Case Study

- Posted 2 December 2020

Climate Adaptation and Mitigation Program for Aral Sea Basin

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Climate Adaptation and Mitigation Program for Aral Sea Basin @Vlad Panov

The five Central Asian countries (Kazakhstan, Kyrgyz Republic, Tajikistan, Turkmenistan, and Uzbekistan) are among the Europe and Central Asia Region’s most vulnerable to climate change; building resilience is thus a priority for poverty reduction and shared prosperity in Central Asia. Such impacts are already being felt and are expected to intensify, with the agriculture, energy, and water sectors most at risk. Climate change challenges often transcend borders in Central Asia, calling for a concerted approach toward climate-smart development in order to achieve greater gains than could be achieved through unilateral interventions at the national level. Considering the need for collaboration on climate action, a regional program has been prepared by the World Bank in conjunction with these countries and their development partners.

The Climate Adaptation and Mitigation Program for Aral Sea Basin will provide a platform for ongoing dialogue and information exchange on climate change among Central Asian countries. It will support stakeholders at all levels—from local farmers to government agencies—to raise awareness of climate change and related appropriate responses and assist rural communities in becoming more climate resilient. Anticipated achievements include a stronger knowledge and capacity base; change in country planning programs for climate actions; increased collaboration among countries on climate- related investments; and additional resources for knowledge, capacity, and investment for regional climate and green actions.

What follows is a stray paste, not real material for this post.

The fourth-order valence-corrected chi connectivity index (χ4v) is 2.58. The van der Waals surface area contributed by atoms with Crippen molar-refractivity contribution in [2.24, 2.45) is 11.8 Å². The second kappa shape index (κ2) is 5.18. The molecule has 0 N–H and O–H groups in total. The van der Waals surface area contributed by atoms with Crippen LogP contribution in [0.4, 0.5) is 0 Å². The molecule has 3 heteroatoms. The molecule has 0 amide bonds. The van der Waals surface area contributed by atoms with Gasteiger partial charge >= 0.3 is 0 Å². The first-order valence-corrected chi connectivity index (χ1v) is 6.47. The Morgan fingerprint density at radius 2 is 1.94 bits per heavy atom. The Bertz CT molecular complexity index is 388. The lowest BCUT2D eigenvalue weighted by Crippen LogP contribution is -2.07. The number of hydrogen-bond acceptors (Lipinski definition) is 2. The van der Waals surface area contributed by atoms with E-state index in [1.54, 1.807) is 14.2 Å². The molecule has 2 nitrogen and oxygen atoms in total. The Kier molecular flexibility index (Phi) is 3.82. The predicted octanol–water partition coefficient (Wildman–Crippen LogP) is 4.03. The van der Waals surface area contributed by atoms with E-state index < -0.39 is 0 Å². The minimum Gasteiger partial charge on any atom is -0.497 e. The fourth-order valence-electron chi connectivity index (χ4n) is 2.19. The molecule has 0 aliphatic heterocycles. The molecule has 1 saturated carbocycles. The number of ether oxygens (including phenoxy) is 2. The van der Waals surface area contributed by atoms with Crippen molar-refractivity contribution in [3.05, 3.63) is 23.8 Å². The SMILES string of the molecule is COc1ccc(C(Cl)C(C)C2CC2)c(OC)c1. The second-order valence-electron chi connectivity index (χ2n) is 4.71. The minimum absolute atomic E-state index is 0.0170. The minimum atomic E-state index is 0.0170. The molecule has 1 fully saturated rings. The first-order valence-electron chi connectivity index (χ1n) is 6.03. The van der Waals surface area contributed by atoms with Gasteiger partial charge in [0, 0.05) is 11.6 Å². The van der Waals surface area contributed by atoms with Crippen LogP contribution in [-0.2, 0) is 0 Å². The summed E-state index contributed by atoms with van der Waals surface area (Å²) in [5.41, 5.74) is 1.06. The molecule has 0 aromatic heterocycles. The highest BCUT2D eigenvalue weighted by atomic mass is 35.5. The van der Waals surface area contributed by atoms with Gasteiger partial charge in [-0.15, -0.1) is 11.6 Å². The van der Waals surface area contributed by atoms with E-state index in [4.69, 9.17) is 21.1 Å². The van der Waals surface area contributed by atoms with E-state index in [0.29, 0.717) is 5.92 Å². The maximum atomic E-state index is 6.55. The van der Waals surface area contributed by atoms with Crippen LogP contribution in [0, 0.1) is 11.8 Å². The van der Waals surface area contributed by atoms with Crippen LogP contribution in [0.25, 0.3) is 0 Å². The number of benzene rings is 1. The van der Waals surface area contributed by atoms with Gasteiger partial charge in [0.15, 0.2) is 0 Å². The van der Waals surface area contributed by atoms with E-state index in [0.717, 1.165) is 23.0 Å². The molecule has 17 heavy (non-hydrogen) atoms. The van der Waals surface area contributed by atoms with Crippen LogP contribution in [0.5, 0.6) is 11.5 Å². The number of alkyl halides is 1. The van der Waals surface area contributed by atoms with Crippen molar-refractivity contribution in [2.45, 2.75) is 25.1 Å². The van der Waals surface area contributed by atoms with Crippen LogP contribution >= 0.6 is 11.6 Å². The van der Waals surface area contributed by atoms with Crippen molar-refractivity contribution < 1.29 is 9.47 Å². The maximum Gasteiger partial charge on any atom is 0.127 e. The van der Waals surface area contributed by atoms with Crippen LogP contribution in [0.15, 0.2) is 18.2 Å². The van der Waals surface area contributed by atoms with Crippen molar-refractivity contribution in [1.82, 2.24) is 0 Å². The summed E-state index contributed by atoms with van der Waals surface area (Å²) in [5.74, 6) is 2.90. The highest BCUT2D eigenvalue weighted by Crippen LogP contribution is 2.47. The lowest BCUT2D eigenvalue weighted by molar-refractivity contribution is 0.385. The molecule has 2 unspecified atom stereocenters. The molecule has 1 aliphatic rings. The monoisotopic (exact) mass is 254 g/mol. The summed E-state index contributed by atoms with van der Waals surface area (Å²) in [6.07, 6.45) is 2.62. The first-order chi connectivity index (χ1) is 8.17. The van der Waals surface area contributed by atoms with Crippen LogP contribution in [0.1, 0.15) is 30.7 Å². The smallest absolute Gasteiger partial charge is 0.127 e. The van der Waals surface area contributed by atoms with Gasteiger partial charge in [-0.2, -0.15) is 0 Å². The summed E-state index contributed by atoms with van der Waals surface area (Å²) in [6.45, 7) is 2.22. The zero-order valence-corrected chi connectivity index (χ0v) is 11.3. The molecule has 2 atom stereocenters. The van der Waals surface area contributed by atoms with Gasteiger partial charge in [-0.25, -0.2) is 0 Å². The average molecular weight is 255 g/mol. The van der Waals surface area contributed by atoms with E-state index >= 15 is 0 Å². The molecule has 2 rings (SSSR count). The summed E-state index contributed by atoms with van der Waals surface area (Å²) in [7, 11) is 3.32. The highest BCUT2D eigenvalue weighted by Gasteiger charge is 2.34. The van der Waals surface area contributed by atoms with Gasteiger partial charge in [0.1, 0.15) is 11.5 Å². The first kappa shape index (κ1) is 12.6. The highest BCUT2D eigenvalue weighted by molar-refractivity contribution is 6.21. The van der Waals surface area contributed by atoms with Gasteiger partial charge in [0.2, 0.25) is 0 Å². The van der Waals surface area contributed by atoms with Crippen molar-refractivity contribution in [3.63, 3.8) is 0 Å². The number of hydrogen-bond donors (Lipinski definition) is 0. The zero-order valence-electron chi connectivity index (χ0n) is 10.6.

The Climate Adaptation and Mitigation Program for Aral Sea Basin is being implemented in phases, over a five to seven-year period. The first phase (approved in November 2015) involves Tajikistan, Uzbekistan, the Executive Committee for the International Fund for Saving the Aral Sea, and the Regional Implementing Agency: it is supported with US$38 million in IDA grants and credits. Preparation is already underway in the other Central Asian countries for their participation over the next two years. The program will probably attract additional resources, to help multiply impacts, and help countries replicate and scale up some of its most successful climate investments.

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